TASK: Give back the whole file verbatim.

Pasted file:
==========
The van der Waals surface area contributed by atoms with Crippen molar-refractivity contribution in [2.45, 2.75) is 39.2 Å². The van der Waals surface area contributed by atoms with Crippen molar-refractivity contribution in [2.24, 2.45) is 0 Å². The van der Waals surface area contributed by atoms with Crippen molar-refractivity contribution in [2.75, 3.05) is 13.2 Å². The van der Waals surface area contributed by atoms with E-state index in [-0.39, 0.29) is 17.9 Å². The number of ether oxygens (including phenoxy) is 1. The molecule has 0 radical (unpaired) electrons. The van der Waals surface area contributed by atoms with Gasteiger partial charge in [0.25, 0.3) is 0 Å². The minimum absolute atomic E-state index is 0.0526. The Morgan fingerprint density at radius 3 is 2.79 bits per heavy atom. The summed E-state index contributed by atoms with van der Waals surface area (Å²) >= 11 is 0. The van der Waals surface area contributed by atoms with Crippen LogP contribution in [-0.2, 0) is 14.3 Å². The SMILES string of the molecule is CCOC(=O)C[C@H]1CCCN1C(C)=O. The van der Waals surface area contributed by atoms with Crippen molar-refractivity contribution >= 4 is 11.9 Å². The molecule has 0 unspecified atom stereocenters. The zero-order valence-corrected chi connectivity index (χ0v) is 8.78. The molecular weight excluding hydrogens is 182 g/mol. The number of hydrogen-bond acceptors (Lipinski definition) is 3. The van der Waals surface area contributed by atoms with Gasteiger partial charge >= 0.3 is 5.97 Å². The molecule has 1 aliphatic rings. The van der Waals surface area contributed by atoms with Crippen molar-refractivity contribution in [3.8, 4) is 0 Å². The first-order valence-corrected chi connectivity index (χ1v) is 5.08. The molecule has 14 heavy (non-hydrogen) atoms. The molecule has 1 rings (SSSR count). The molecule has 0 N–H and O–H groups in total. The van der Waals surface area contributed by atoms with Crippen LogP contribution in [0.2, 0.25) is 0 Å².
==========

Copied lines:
The van der Waals surface area contributed by atoms with Crippen molar-refractivity contribution in [2.45, 2.75) is 39.2 Å². The van der Waals surface area contributed by atoms with Crippen molar-refractivity contribution in [2.24, 2.45) is 0 Å². The van der Waals surface area contributed by atoms with Crippen molar-refractivity contribution in [2.75, 3.05) is 13.2 Å². The van der Waals surface area contributed by atoms with E-state index in [-0.39, 0.29) is 17.9 Å². The number of ether oxygens (including phenoxy) is 1. The molecule has 0 radical (unpaired) electrons. The van der Waals surface area contributed by atoms with Gasteiger partial charge in [0.25, 0.3) is 0 Å². The minimum absolute atomic E-state index is 0.0526. The Morgan fingerprint density at radius 3 is 2.79 bits per heavy atom. The summed E-state index contributed by atoms with van der Waals surface area (Å²) >= 11 is 0. The van der Waals surface area contributed by atoms with Crippen LogP contribution in [-0.2, 0) is 14.3 Å². The SMILES string of the molecule is CCOC(=O)C[C@H]1CCCN1C(C)=O. The van der Waals surface area contributed by atoms with Crippen molar-refractivity contribution >= 4 is 11.9 Å². The molecule has 0 unspecified atom stereocenters. The zero-order valence-corrected chi connectivity index (χ0v) is 8.78. The molecular weight excluding hydrogens is 182 g/mol. The number of hydrogen-bond acceptors (Lipinski definition) is 3. The van der Waals surface area contributed by atoms with Gasteiger partial charge >= 0.3 is 5.97 Å². The molecule has 1 aliphatic rings. The van der Waals surface area contributed by atoms with Crippen molar-refractivity contribution in [3.8, 4) is 0 Å². The first-order valence-corrected chi connectivity index (χ1v) is 5.08. The molecule has 14 heavy (non-hydrogen) atoms. The molecule has 1 rings (SSSR count). The molecule has 0 N–H and O–H groups in total. The van der Waals surface area contributed by atoms with Crippen LogP contribution in [0.2, 0.25) is 0 Å².